A Little History

Oklahoma Slave Narrative

  Jack Campbell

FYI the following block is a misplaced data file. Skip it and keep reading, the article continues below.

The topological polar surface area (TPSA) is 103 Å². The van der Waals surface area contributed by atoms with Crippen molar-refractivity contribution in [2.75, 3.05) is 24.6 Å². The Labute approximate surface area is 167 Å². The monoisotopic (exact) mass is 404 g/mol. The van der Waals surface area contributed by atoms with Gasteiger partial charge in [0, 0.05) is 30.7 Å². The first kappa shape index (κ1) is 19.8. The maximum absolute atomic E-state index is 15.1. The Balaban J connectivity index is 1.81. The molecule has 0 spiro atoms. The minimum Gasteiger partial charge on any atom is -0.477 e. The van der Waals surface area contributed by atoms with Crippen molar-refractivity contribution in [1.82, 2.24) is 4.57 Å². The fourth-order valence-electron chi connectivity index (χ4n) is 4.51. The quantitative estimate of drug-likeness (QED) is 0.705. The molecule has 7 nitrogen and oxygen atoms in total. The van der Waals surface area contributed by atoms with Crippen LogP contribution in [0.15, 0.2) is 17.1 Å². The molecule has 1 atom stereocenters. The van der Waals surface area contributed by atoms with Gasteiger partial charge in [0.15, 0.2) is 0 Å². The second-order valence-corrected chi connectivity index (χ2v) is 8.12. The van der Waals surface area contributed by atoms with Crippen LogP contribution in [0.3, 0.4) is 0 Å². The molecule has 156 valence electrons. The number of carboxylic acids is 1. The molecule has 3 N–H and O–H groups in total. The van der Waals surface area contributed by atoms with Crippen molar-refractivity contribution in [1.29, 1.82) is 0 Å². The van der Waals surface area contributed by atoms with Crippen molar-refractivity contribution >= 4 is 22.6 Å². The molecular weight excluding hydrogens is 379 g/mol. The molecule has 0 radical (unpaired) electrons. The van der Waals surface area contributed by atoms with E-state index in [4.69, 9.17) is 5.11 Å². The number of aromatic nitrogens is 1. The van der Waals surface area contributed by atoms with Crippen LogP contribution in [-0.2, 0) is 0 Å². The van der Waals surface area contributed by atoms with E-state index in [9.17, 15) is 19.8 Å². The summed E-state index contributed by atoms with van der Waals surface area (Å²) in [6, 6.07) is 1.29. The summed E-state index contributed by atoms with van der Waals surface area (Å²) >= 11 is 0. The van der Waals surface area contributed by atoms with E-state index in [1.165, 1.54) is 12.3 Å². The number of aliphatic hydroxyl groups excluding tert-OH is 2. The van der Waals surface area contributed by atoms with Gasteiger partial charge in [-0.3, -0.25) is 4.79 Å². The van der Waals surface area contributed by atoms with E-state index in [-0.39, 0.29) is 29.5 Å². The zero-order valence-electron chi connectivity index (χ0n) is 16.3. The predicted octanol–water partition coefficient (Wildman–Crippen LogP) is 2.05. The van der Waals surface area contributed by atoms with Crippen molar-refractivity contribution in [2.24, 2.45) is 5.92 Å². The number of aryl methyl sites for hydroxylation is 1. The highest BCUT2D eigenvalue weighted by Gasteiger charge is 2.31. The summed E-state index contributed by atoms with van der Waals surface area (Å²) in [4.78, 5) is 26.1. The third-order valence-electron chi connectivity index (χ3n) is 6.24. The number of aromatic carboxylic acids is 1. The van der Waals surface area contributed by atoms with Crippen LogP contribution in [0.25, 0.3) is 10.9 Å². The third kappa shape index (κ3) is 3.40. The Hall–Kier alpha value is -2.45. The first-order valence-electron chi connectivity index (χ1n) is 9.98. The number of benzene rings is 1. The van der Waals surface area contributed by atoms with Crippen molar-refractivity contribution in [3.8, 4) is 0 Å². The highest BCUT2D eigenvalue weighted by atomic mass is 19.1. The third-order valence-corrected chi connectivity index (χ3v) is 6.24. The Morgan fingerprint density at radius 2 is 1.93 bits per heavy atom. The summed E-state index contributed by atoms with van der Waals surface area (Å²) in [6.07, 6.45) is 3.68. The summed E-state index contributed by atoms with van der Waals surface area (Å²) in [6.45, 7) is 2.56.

My father was killed during the Civil War. I was an infant when he was killed and do not remember anything about him at all. All of us were slaves then.  My mother's name was Martha Sarah Reed Campbell. She was a slave in the South. She was born in Maryland County, Alabama, and was a full-blood negro. While a slave in the South, she belonged to an Indian, and was moved from Alabama to the Choctaw Nation in what is now Latimer County. I do not remember if my mother ever told me of my father. My mother's master was an Indian in the South and his name was Cutch Chubby. The Civil War freed her in the days after the war was over.  She tells me that there were no marriages in the negro race during slavery days. They just coupled off together and if there were any children born to any of these couples, they were then children and slaves of the master who owned the mother.  My mother was freed in the year of 1865 and was living in the Choctaw Nation when she was freed.  We settled around in the country that is now called  Latimer County and there was no town in this whole country then. There was only one place that one could do any trading and that was Fort Smith. In those days when one wanted to do any trading he had to go to Fort Smith in an ox cart. Most of the Indians and all others who lived in this country in these early days went to Fort Smith about once a year. It would take some of them three months to make the round trip.  After my mother was freed after the Civil War she got a chance to get to Fort Smith and obtain some work, and she went, riding with one of these ox teams and wagons. We then stayed in Fort Smith about two years. I was seven years old when we came back to the Territory. We stopped this time just over in what they called in those times Skulleyville County.  We rented land from an Indian Judge for one year and then moved into what was called Gaines County, now Latimer County, and have lived in this county ever since. My mother and I just lived in this country and worked at whatever we could find to get money to buy food with. This was when I was about seven to eight years old.  Along about the year of 1870 there were no white settlers in this country. In those days the Choctaw Indians built a large brush arbor for their summer meetings and they would all gather there for a great meeting and all would bring beef and wild deer and all kinds of wild animal meat to eat. This meeting sometimes lasted for at least three weeks. I do not remember of any gambling or whiskey being at one of these meetings. They were all reasonable and peaceable.  In this early day the Choctaws had what they called the Indian Ball Games. These were pretty rough to play and a man had to be a mighty good man or he could not get in on this ball game. In many cases one county would play another and of course they had what they called their best men in their team and on many occasions these best men would get out on the field and have a great fight over the game and of course the man that gave the other a whipping was considered the greatest man.  I was an Indian doctor when I was grown and when an Indian would get sick he would send for me. I would always go and see the sick Indian, if this sick Indian was a real sick fellow. The Choctaw tribe in those days called their sick spells after some of the animals that roamed the woods and some of the fowls.  I never would tell the names of the roots and herbs that I dug up and cooked down for the sick. (He also refused to tell me yesterday when I was talking to him. He said it was against his belief. -- Bradley Bey Bolinger). Jack Campbell, in some instances as late as today, is called to see a sick Indian. He says that he always gathered his herbs and medicine in the Spring and in the Fall, and he is able to make many kinds of medicine.  When an Indian died in the early day when I was a young man, the woman, his wife, would look after him. Most of the Indian homes or cabins in the early day were just log cabins and did not have flooring, only a dirt floor so that when the husband or her man died she would have him buried right in the floor of her cabin about four feet in the ground and the Indian woman would move her bed over this grave and sleep over it for one year. This they said would release them from any other obligation to their past husband. This rule was changed later and most of the Indians picked a high hill someplace and made it their burying place.  In the early days the Choctaw did not have a marriage law in this country. If a Choctaw had two or three Indian girls in his family and they were at least around sixteen years of age the father just selected an Indian young man and made a trade with him as to his daughter. This mating and living together would stand up in the Indian Courts. I have seen the young Indian and his perspective wife make a foot race and if the Indian man outran the Indian girl, he got her for his wife. They would line them up and they would run 200 yards. The Indian girl would be given about twenty yards the advantage and then the sign was given. If the man overtook and outran the Indian girl, he won her for his wife. But if she outran him, she did not have to go live with him if she did not want to do so.  The Choctaw Indian did not violate the Indian law in the early day in this country. There were no prisons nor jails nor any such things. If an Indian was caught for stealing belonging to another, he was taken up by the Indian Sheriff. In those days they had public elections electing their Sheriffs and Judges to serve for two years and they had what they called Indian Court House built all over the country where they held their court. When an Indian was arrested for stealing some other Indian's cow, horse, or anything else that another owned, he was tried in one of these Indian Courts. For the first offense, he was immediately marched out in the Court House yard and held to a certain tree and whipped with a green hickory switch. Twenty-five lashes for the first offense; seventy-five for the second; and one hundred for the third. Those lashes were seriously laid on by the Indian Sheriff.  I have witnessed some executions, in this nation, of Indians who had committed serious crimes, serious enough to be shot. After the trial and conviction, they were turned loose to go home and take care of their personal business and were given the correct date for them to return to the Court House Yard for their execution and at no time did I ever remember of one of the Choctaws failing to report at the proper time. The Choctaws told me that in those days there was no other tribe or place where he could live and that if he committed a crime that serious that he might as well go to take his punishment because if he tried to leave and go to some other tribe they would kill him there just the same. In other words, they would not accept him in the new tribe as a member and he did not care to live any longer.  In the last years when Green McCurtain was trying to get to be Governor of the Choctaw tribe there were two factions, one against statehood and the other for statehood, and there was a great unrest among the Choctaws in that day. Green McCurtain was elected as the Governer of the Choctaw tribe. Their Capital was what is now Tuskahoma, Oklahoma.  On the day the votes were counted, a few soldiers were sent down here to keep peace and to prevent any other shootings and fightings.